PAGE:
Ver.di extends connexx project to attract media employees
In September 2001, the German Unified Service Sector Union (ver.di), announced a plan to extend connexx, its successful flagship project for the media industry, until 2005. To boost the union's image among media sector employees and to improve the organised representation of employees in this industry, ver.di will increase connexx's staff and budget.
On 13 September 2001, some 100 employees from private radio stations, internet companies, and the film industry met in Frankfurt to share their experience of a trade union project called connexx.av, sponsored by the recently established Unified Service Sector Union (Vereinigte Dienstleistungsgewerkschaft. Connexx is the first attempt by a German trade union to offer a wide range of membership services to employees who are not yet union members. 'This is exactly how a union should be,' proclaimed Frank Bsirske, president of ver.di, when he addressed the participants at the connexx 'summit'.
In October 1999, prior to the creation of ver.di (DE0104220F), connexx.av was founded as a joint project of the Media Workers' Union (IG Medien) and the German White-Collar Workers' Union (Deutsche Angestelltengewerkschaft, DAG), aimed at targeting non-unionised journalists, camera-operators and technicians in the private media industry. Later, the project was extended to employees in the 'dot.com' industry. The new agency started with a budget of DEM 2.5 million and maintained offices in Berlin, Hamburg, Munich and Cologne, but was initially limited to a three-year trial period.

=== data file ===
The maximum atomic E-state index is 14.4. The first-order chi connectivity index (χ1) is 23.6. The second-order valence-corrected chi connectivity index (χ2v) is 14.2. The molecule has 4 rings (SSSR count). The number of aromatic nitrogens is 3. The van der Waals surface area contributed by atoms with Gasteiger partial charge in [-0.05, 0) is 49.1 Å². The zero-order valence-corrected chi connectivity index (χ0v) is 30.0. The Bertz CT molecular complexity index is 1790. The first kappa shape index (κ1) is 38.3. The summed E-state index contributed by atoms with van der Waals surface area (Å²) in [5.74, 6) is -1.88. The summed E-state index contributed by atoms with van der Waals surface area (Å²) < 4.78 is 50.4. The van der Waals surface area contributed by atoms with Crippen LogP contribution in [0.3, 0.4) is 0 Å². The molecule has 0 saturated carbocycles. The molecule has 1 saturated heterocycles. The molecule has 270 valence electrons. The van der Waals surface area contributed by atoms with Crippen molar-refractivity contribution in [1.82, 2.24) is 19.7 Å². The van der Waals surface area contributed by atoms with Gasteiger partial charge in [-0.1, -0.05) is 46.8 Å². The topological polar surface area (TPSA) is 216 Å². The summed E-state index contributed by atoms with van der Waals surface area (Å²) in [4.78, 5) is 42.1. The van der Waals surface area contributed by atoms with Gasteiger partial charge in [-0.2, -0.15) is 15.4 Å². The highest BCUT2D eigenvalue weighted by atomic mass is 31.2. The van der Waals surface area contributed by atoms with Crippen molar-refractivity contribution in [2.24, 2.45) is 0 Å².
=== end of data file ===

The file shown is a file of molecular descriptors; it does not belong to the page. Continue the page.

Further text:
The major aim of connexx is to improve the image of unions among the mostly high-skilled but non-union workforce in the growing media industry. Without pressuring these employees to join the union, connexx offers employees a wide range of services, mostly free of charge. Thus the organisation provides assistance and gives advice on:
- concluding employment contracts;
- resolving work-related conflicts, in particular in the field of working time
- social insurance issues;
- copyright law;
- performance appraisals; and
- issues related to old-age pensions.
Most of these services are available through a telephone hotline, but connexx also offers advice by e-mail. In September 2001, when ver.di evaluated the project that it had inherited, the union found in a survey that the new agency was more popular among media workers than ver.di itself. While 19.6% of the employees surveyed thought positively of ver.di (28.0% had a negative opinion and 50.9% no experience with the union) a striking 63.9% had a positive opinion of connexx (with 0.7% having a negative opinion, while 34.7% answered that they have too little information to make a judgment).
Besides its positive image, connexx also seems to pay off in terms of more tangible aspects of the representation of employees' interests. As reported to the participants at the connexx summit, the new organisation has helped to set up some 50 new works councils, the new works council at the Pixelpark multimedia agency being among the most prominent of these cases (DE0106230F). In addition, and even without aggressively approaching workers, connexx has recruited about 700 new members for ver.di.
According to Mr Bsirske, ver.di's executive committee was most impressed by the new agency's flexibility, creativity and competence. The union has decided to extend the connexx project until 2005, to treble the number of representatives working for the agency and to spend about 10% of ver.di's so-called 'innovation fund' on it. In a break from previous union practices, the new connexx agency has been given far-reaching autonomy. While connexx still represents only a minor part of ver.di's activities, the union hopes later to extend these new experiences to the entire organisation.